“There are not going to be any major [foreign policy] achievements in [President Barack Obama’s] first term,” said Prof. Stephen Walt, international relations, Harvard University, to a packed Lewis Auditorium in Goldwin Smith Hall Thursday. Walt offered an admittedly “grim forecast” of the potential impact of Obama’s policies in a lecture titled “Doomed to Fail: Barack Obama’s Foreign Policy” that was part of the Mario Einaudi Center’s Foreign Policy Distinguished Speaker Series.
Walt currently teaches at Harvard’s John F. Kennedy School of Government, where he gained attention within the political sphere for his papers and research dealing with negative affects of the powerful Israel Lobby in Washington, D.C. His 2007 book, The Israel Lobby and U.S. Foreign Policy — co-authored with Prof. John Mearshimer, political science, University of Chicago — was a New York Times bestseller.
After a fire alarm delayed the start of his presentation, Walt began by describing the differences between Obama’s foreign policy and that of President George W. Bush as largely “symbolic.”
Despite campaign promises, Guantanamo Bay detention camp remains open, military tribunals still try suspected terrorists and many of these suspects are still held without trial — all continuations of Bush administration policy, Walt said.
In some cases, Obama even escalated controversial policies from the previous administration. According to Walt, since Obama took office, there were 75 unmanned aerial vehicle, or “drone,” attacks, which often resulted in civilian casualties in Pakistan. This is 50 more than the entire number of “drone” attacks during Bush’s second term.
“The question is: ‘what has he actually accomplished?’” Walt said.
Walt noted that Obama’s biggest foreign policy success was his reaction to a potential global depression, in which Obama “acted quickly, and for the most part, successfully, to stave off another meltdown,” but does not get much political credit for this because of continued high unemployment and a sluggish economy.
Walt also believes that the official end of combat operations in Iraq “doesn’t mean the end of U.S. military presence … Iraq is likely to remain violent for many years and America is likely to remain in military strength.” He predicted that troops will remain in Iraq at the end of Obama’s first term.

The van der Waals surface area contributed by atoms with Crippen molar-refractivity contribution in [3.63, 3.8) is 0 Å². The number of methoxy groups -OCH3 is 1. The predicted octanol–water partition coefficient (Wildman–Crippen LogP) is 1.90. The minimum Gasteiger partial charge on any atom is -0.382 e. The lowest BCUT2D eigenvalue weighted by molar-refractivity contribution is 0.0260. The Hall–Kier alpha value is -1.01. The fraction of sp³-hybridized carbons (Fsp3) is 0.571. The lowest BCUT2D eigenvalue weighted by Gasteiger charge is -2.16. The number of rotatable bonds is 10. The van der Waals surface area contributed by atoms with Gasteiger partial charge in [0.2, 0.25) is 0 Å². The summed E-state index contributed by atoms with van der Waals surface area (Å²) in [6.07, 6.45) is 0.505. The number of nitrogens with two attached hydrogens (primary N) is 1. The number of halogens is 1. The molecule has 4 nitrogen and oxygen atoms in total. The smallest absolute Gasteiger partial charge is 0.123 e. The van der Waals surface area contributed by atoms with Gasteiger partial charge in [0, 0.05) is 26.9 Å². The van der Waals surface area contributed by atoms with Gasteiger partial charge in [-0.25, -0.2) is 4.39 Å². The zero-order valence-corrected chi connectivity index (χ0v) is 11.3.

“President Obama blundered when he decided to escalate the [Afghanistan] war,” Walt said as he switched topics. He questioned the purpose of the Afghan war, saying Al Qaeda has better safe havens. “Al Qaeda isn’t going to be a lot weaker if we succeed in Afghanistan and it isn’t going to be a lot stronger if we don’t succeed.”
“I would have advised him to deescalate in Afghanistan,” Walt said in response to a question regarding what advice he would have given Obama if he were a part of the administration.
Walt then addressed Iran’s nuclear program.
“There is no sign that Iran is willing to suspend its nuclear enrichment program,” he said, noting that even Iran’s chief political dissidents support the program. As a result, he suggested that the best approach is to allow Iran to enrich uranium for energy in exchange for strictly enforced promises not to make weapons.
Walt discussed the Israeli-Palestinian conflict at the end of his lecture. He called current talks “little more than a charade” and said that unless Obama is willing to put pressure on both sides — a move that he said is unlikely because Obama does not want to alienate Jewish voters — “there isn’t going to be a two state solution.”
Walt continued that “Obama and his team did not act like friends of Israel” because the current situation could eventually “result in apartheid,” like in South Africa, and spur a Palestinian civil rights movement.
Student attendees expressed mixed reactions to Walt’s speech.
“I was particularly interested in the Israeli-Palestinian crisis and how we placate the lobby too much at times,” Patrick Boor ’14 said. However, he said he felt that Walt was “a bit cynical at times and there is room for hope.”
Diwakar Raisingh ’13 agreed with Walt’s position on Afghanistan because “withdrawing will help American foreign policy in the long run.” However, he didn’t completely agree with the professor, saying a pullout “might damage American military moral.”
Raisingh also said that Walt’s position on Iran is “false because it would set off an arms race in the Middle East.”
“We were expecting a wide range of direction from one of the most prominent thinkers on foreign policy,” said Prof. Fredrik Logevall, history, director of the Einuadi Center for the International Studies. “We try to mix in both academics, journalists … [so] we had to try to bring him.”
Original Author: Joseph Niczky